I welcome the financial settlement. At last, we have a needs-based formula for Northern Ireland, as we have in Wales. That has been fought for by the parties in Northern Ireland, particularly the DUP in this Chamber, for some time now. Even though a lot of money, £3.5 billion, is going over to Northern Ireland, the Executive and the Assembly will have a really hard job on their hands to ensure that public services are maintained, particularly the National Health Service, which is in dire straits. Can the Minister tell us, as far as he can, what the next steps will be over the next few days to ensure the restoration of the institutions?

Finally, I think that he would agree that we do not want to see all this happening again. It has been two years since we have had an Assembly. Before that, Sinn Féin brought down the Assembly. Is there a case for the parties in Northern Ireland, helped by the Government, devising a system to ensure that greater stability would occur in Northern Ireland in years to come?

For the moment, I wish the new and first nationalist First Minister of Northern Ireland, the Deputy First Minister and all Members of the Assembly well. It is a good week for Northern Ireland and for the country.

My Lords, I too thank the Minister for repeating yesterday’s Statement and commend him and the Secretary of State for Northern Ireland for their dedication and hard work in all their efforts to secure the deal that we are discussing today.

Northern Ireland is in a significantly more hopeful place as a result of this deal, which is greatly to be welcomed. After two years of political vacuum in Northern Ireland, the most important thing is that the Executive and the Assembly can get back to work as soon as possible, for there is so much to do. It is tragic that so much time has been wasted when so much has needed to be done. It has been nearly two years, during which time the healthcare system, education and public services in Northern Ireland have reached crisis point. But, as Naomi Long, leader of the Alliance Party, said on Tuesday:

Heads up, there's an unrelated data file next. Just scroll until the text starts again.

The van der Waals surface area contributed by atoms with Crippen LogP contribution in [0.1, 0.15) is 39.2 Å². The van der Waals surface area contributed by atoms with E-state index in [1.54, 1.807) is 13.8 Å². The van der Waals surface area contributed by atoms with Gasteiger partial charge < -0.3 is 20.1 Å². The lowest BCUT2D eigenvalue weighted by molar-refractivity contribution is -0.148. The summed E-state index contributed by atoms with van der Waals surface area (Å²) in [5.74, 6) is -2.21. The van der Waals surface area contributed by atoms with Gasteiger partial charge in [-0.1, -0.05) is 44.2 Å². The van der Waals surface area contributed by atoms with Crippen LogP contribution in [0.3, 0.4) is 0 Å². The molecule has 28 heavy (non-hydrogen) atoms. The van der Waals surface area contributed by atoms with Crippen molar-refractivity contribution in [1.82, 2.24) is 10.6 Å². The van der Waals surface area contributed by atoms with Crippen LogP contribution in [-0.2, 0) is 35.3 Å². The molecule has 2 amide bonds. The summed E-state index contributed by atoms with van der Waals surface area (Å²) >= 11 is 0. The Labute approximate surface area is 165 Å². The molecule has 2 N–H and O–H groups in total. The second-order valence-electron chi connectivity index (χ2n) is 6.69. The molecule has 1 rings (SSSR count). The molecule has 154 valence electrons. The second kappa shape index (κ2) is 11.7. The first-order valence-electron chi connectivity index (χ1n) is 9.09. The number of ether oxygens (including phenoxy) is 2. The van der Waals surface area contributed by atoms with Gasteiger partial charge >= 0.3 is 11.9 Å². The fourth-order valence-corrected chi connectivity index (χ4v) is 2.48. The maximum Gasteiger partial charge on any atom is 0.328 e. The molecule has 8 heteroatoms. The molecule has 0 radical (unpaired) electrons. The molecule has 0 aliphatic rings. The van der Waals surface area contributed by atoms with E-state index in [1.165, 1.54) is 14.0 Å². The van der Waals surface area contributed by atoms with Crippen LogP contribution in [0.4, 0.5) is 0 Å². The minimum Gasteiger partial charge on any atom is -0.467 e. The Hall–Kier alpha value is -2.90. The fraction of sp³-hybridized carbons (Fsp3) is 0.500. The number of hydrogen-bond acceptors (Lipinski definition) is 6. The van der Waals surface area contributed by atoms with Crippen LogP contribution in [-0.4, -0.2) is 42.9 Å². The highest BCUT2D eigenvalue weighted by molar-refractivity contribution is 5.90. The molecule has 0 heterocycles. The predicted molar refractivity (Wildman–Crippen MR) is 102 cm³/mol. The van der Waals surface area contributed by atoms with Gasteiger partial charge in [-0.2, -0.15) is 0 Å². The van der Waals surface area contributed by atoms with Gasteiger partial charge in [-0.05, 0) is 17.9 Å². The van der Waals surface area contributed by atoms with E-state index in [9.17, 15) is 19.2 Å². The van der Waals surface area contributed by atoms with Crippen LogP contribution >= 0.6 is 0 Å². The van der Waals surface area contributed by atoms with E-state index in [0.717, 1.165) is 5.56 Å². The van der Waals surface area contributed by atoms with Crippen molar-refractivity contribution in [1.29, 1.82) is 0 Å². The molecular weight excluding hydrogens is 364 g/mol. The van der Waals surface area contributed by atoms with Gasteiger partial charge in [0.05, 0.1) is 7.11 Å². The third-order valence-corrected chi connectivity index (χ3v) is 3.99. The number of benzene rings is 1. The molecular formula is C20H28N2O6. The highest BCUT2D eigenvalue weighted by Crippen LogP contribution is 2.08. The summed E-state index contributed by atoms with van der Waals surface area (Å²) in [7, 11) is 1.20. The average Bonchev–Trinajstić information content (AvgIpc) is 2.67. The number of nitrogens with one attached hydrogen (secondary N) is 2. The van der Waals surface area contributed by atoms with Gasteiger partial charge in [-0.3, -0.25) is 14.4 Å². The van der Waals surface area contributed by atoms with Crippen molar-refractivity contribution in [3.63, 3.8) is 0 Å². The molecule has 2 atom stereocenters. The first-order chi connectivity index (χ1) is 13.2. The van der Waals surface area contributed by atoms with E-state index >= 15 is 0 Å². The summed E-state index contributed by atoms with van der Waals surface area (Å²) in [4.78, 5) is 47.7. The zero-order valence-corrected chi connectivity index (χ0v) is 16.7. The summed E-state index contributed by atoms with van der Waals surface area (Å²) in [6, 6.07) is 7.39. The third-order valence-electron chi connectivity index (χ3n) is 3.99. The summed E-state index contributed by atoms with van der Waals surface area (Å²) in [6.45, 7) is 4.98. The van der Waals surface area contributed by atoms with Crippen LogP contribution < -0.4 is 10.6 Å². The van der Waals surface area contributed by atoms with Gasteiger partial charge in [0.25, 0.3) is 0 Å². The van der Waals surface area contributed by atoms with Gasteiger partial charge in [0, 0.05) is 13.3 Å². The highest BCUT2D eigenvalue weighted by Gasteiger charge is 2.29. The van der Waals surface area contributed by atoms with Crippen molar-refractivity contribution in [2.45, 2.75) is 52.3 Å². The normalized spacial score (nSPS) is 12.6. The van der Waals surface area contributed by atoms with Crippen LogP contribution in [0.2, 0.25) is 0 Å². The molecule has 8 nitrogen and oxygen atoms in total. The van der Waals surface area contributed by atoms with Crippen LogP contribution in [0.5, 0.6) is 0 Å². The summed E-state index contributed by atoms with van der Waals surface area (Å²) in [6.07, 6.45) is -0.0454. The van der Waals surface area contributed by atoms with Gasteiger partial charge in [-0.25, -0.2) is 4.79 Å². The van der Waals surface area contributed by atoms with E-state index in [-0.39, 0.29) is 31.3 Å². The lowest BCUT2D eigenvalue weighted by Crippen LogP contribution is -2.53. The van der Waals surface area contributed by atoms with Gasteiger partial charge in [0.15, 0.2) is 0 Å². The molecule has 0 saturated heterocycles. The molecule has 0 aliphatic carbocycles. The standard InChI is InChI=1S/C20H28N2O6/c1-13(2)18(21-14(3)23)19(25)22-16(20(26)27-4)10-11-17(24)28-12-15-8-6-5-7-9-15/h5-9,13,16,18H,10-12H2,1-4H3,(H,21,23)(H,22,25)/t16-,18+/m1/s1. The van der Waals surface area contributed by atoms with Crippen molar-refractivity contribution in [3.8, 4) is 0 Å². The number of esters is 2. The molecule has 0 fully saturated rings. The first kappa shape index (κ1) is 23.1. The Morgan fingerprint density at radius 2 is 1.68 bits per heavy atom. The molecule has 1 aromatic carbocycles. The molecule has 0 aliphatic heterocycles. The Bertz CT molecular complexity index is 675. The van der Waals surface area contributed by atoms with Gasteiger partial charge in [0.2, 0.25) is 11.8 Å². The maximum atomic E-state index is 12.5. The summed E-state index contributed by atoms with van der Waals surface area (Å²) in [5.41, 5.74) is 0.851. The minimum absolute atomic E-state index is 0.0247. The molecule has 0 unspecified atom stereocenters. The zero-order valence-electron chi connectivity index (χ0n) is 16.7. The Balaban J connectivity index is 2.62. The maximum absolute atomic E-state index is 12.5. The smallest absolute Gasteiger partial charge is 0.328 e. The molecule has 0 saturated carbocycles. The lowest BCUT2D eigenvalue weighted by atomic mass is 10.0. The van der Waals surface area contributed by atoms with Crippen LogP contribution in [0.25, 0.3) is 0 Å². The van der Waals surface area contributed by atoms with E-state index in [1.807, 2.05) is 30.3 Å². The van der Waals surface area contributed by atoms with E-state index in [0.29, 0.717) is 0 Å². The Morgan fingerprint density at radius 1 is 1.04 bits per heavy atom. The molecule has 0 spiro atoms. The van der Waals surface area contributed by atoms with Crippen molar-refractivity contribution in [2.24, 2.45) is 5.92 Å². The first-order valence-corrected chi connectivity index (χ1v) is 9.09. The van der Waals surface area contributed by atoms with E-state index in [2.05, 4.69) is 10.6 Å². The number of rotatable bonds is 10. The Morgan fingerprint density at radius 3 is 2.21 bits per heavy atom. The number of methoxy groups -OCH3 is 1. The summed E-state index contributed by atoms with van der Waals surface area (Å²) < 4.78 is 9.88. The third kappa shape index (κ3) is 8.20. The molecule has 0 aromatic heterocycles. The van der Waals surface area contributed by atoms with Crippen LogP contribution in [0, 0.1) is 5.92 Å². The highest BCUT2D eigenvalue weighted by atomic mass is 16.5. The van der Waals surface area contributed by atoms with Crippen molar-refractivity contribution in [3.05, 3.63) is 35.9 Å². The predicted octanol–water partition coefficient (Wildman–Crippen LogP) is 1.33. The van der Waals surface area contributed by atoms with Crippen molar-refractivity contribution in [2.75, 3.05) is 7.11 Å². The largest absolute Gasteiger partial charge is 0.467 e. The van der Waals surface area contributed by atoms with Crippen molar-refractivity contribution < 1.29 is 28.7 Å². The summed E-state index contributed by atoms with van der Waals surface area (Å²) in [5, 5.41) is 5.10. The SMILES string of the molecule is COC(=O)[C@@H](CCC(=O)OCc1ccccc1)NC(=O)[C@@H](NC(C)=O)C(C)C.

“The priority now is where we go from here, not where we have been”.

I am glad that the deal has very much been welcomed in Northern Ireland, at least by the majority. There is a palpable sense of relief, and a recognition across the board that it is surely better for local people to be taking these decisions and, if necessary, pushing for further improvements and further reforms. Once the Assembly and the Executive are fully functioning again, Northern Ireland will have a stronger voice in both Westminster and Brussels. It is also welcome that the funds, the £3.3 billion, can now be released, as the noble Lord, Lord Murphy, said. It is the Executive who will be best placed to decide how this money should be used.

The stalemate of the last two years has served nobody well. Indeed, the stop-start nature of devolution in Northern Ireland since the Good Friday/Belfast agreement has meant that Northern Ireland has been held back from reaching its full potential. It is unacceptable that, for five of the last seven years, there has been no functioning Executive.

But people and businesses in Northern Ireland need to know that this deal will last. As was said many times during debate on the Statement in the House of Commons yesterday, there needs to be a bedrock of stability so that it is no longer possible for one party to collapse the Executive. Like the noble Lord, Lord Murphy, I would be grateful if the Minister can confirm that he will, with the parties in Northern Ireland, examine ways to ensure that the stability of the institutions can be better protected in future.

As has been said, particularly in the House of Commons, this is now an opportunity for Northern Ireland: an opportunity to ensure that it is a place where people want to invest and where families want to choose to come and live. There is so much potential, and I sincerely hope that, this time, this agreement will last.

My Lords, I am extremely grateful to the noble Lord, Lord Murphy of Torfaen, and the noble Baroness, Lady Suttie, for their support for the deal reached by my right honourable friend that was announced yesterday. In response to the noble Lord, he talked about this as a considerable achievement. He knows from his own experience as the negotiator of strand 1 back in 1998, just how difficult and challenging these issues are and can be. I am grateful for what he said and will of course pass on his congratulations to my right honourable friend the Secretary of State, which I know will be greatly appreciated.

The noble Lord, Lord Murphy, also mentioned the contribution of civil servants. I completely agree that they have done a fantastic job in Northern Ireland, keeping public services running and, in many respects, really holding society together there. In addition, I put on record my thanks to officials, both in the Northern Ireland Office and the Cabinet Office, for the outstanding work that they have done in pulling together the deal that was announced yesterday.

I also place on record that I agree with the noble Lord about the contribution of Sir Jeffrey Donaldson. I have known Jeffrey since 1988, believe it or not, so we go back some way. As the Secretary of State mentioned in his Statement, he has always been a true unionist, committed to making Northern Ireland a safer, more prosperous and better place. I really do commend the contribution that Sir Jeffrey has made to this outcome.